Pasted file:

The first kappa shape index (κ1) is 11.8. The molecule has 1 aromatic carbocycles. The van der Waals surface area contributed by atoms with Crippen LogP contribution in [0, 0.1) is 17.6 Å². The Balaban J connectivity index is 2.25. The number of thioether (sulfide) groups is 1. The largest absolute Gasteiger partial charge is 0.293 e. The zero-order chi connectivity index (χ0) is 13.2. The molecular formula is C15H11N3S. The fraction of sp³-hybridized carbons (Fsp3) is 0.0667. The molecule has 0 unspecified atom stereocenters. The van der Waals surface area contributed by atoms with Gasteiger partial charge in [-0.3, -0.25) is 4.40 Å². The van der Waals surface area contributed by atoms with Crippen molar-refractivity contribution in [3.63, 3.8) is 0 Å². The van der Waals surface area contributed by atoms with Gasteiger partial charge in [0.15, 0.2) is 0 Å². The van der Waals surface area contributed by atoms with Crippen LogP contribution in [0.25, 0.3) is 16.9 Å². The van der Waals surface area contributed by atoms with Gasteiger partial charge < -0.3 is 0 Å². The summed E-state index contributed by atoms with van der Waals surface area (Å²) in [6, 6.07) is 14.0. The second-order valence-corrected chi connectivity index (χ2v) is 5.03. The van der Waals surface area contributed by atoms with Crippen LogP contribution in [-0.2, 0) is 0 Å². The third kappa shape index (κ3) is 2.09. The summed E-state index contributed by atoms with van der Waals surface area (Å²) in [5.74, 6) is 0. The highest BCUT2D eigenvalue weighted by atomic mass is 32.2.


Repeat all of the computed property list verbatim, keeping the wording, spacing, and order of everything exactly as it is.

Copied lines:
The first kappa shape index (κ1) is 11.8. The molecule has 1 aromatic carbocycles. The van der Waals surface area contributed by atoms with Crippen LogP contribution in [0, 0.1) is 17.6 Å². The Balaban J connectivity index is 2.25. The number of thioether (sulfide) groups is 1. The largest absolute Gasteiger partial charge is 0.293 e. The zero-order chi connectivity index (χ0) is 13.2. The molecular formula is C15H11N3S. The fraction of sp³-hybridized carbons (Fsp3) is 0.0667. The molecule has 0 unspecified atom stereocenters. The van der Waals surface area contributed by atoms with Gasteiger partial charge in [-0.3, -0.25) is 4.40 Å². The van der Waals surface area contributed by atoms with Crippen molar-refractivity contribution in [3.63, 3.8) is 0 Å². The van der Waals surface area contributed by atoms with Gasteiger partial charge in [0.15, 0.2) is 0 Å². The van der Waals surface area contributed by atoms with Crippen LogP contribution in [0.25, 0.3) is 16.9 Å². The van der Waals surface area contributed by atoms with Gasteiger partial charge < -0.3 is 0 Å². The summed E-state index contributed by atoms with van der Waals surface area (Å²) in [6, 6.07) is 14.0. The second-order valence-corrected chi connectivity index (χ2v) is 5.03. The van der Waals surface area contributed by atoms with Crippen LogP contribution in [-0.2, 0) is 0 Å². The third kappa shape index (κ3) is 2.09. The summed E-state index contributed by atoms with van der Waals surface area (Å²) in [5.74, 6) is 0. The highest BCUT2D eigenvalue weighted by atomic mass is 32.2.